Clapp said as soon as coronavirus hit, he felt the need to travel again, and though he didn't have plans to travel, he said, "The second you tell me I cannot go to Italy, I need to go there real bad."

He said his interest in cooking started when he was a teenager, at a time when his mother had a tough pregnancy and needed him to heat up some food. It made him feel so good to be a part of the meal prep. The next time he became interested in cooking came when looking through a calendar of Italy at a kiosk in the mall.

"I was like, 'That's beautiful, I want to go there,'" he said.

Clapp worked two jobs for an entire year so that he could move to Rome, Italy, and he fell in love with cooking while living in the Trastevere district of Rome. He said the inspiration came from the open-air markets, where he would buy food and experiment with it in his apartment.

"It completely changed my life," Clapp said. "It showed me that there was a whole world out there that was not small-town Indiana."

At that time he didn't see a future in being a chef.

"There's no money, long hours—it's hot. It's dirty, ... and you work every holiday forever," he said with a laugh.

So he enrolled at Indiana University, earned a master's degree in business, and moved to Dallas, finding work in the business world. Yet after a year of feeling unfulfilled, Clapp left his job to enroll in Le Cordon Bleu Institute of Culinary Arts in Dallas.

click to enlarge WALL OF VINO 15 Degrees C Wine Shop and Bar will have just the bottle you need. Simply ask owner/sommelier Ali Rush Carscaden for a recommendation from her beautifully curated selection of local and imported wines. - PHOTOS BY BETH GIUFFRE
  • Photos By Beth Giuffre
  • WALL OF VINO 15 Degrees C Wine Shop and Bar will have just the bottle you need. Simply ask owner/sommelier Ali Rush Carscaden for a recommendation from her beautifully curated selection of local and imported wines.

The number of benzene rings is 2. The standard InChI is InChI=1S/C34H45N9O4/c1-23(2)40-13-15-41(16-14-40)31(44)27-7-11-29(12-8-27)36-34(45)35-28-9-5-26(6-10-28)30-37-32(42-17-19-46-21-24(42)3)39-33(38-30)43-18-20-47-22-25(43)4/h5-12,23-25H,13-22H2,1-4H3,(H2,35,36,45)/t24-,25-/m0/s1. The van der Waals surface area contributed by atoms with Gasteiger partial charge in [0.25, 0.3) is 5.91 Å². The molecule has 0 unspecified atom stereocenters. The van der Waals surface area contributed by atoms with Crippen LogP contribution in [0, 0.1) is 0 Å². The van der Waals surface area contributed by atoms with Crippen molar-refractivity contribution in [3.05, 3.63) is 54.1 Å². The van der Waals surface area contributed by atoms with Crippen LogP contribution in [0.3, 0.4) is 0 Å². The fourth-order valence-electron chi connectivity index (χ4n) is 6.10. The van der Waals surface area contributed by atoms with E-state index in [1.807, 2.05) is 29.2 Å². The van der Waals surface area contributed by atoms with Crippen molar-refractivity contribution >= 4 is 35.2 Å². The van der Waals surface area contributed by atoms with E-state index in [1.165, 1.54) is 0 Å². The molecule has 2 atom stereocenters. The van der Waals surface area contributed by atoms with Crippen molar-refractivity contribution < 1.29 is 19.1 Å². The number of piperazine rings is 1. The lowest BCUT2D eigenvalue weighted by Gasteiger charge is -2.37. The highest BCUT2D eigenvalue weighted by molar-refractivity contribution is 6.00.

He loved it, moved back to Italy, and vowed to instill the cultural experience in all his cooking. He traveled the world working in restaurants in Australia and faraway rainforests. When back in the states, he found a trusted mentor while working with chef Nicholas Walker at Rosewood Mansion on Turtle Creek and worked as a chef on a cruise ship in the Bahamas.

He and his future wife settled down in California, where Clapp worked as executive chef at Villa San-Juliette Winery in San Miguel prior to joining 15c. Mid-August marked his two-year anniversary at 15c. It wasn't too long ago that Clapp convinced Carscaden that he was the chef she needed to bring a little Italy to Templeton.

The neighborhood place has rolled with the punches since the mid-March shutdown. They expanded the to-go food options and wine bottles for takeout and secured a Paycheck Protection Program loan.

Clapp said sometimes he worries about the uncertainty that rainy and winter weather will bring as well as the ever-changing pandemic mandates and requirements, but not enough that he will stop whistling while he works. No matter how sarcastic you think he sounds when you ask him how he's doing, he's going to say, "Living the dream," and mean it.

click to enlarge A TASTE OF AMALFI The Pasta Al' Nerano, with chef Nathan Clapp's homemade pasta tossed in a lovely, light zucchini cream sauce, was one of 15c's daily specials in mid-August. - PHOTOS BY BETH GIUFFRE
  • Photos By Beth Giuffre
  • A TASTE OF AMALFI The Pasta Al' Nerano, with chef Nathan Clapp's homemade pasta tossed in a lovely, light zucchini cream sauce, was one of 15c's daily specials in mid-August.

If you haven't been to 15 Degrees C yet, I hope you will take Clapp's advice and order the Margherita pizza. He says it proves his pizza is the real deal. I assure you, it is.

But after that, make sure you order at least one pizza to-go, so you have some 15c love for tomorrow. Locals' pizza of choice is the Forager: Roasted mushrooms perfectly executed in a Parmesan cream truffle sauce, topped with fresh arugula, grated Parmesan, and speck (smoked prosciutto).

But what really made my day was the homemade pasta special: the Pasta al' Nerano, a dish invented in the '50s in Nerano, a small town on the Sorrento peninsula on the Amalfi Coast, where they grow divine zucchini. The flavors were wonderful and delicate.

A vacation of the senses, and a welcome escape. Δ

Flavor writer Beth Giuffre is dreaming of Italy, again. Send dreamworthy bites to bgiuffre@newtimesslo.com.